Safe Stop 2 (SS2)
In some cases, the risk assessment may show that removing power completely from a mechanism will increase the risk. An example might be a vertical axis where the motor drive is used to maintain the position of the tooling. Removing power from the drive with the tool raised would result in the tooling crashing to the bottom of the axis in an uncontrolled way. Definitely NOT the desired way to achieve any kind of stop!
There are a number of ways to prevent this kind of occurrence, but I’m going to limit the discussion here to the Safe Stop 2 function.
Let’s start with the definition [4, 3.11]:
- controlled stop
- stopping of machine motion with electrical power to the machine actuator maintained during the stopping process
Wait! This is exactly the same as a stop category 1, so what is the difference? For that we need to look to [4, 9.2.2]:
stop category 2 — a controlled stop with power left available to the machine actuators.
The first thing to know about stop category 2 is that this category cannot be used for emergency stop [4, 184.108.40.206.2]. If you have tooling where stop category 2 is the most appropriate stop under normal conditions, you will have to add an another means to prevent the axis from falling during the emergency stop. This could be a spring-set brake that is held released by the emergency stop system and is applied when the e-stop system removes power from the tooling. There are many ways to achieve automatic load-holding besides brakes, but remember, whatever you choose it must be effective in power loss conditions.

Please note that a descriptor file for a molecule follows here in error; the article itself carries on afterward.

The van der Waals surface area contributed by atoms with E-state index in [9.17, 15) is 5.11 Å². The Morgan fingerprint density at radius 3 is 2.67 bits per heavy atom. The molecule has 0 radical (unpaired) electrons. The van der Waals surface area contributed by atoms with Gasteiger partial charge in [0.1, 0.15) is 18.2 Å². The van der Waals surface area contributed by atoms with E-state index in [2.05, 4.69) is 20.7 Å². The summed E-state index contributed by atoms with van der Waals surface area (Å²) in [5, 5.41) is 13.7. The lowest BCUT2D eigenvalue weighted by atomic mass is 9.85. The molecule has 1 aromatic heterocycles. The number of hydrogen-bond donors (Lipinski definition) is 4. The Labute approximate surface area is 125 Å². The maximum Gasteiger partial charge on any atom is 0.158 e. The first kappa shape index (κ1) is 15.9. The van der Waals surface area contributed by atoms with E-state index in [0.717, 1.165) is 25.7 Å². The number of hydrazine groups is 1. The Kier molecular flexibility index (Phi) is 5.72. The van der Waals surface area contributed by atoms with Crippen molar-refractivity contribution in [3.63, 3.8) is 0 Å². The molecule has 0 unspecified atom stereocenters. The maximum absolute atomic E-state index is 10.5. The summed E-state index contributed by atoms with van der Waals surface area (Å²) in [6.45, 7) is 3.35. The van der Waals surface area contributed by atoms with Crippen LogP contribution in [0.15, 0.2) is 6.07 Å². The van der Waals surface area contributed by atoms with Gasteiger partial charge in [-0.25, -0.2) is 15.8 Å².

As shown in Fig. 3, the operation of Safe Stop 2 differs from Safe Stop 1 in that, instead of entering into STO when motion stops, the system enters Safe Operating Stop (SOS) , not STO. SOS is a stop category 2 function. Full torque remains available from the motor to hold the tooling in position. Safe standstill is monitored by the drive or other means.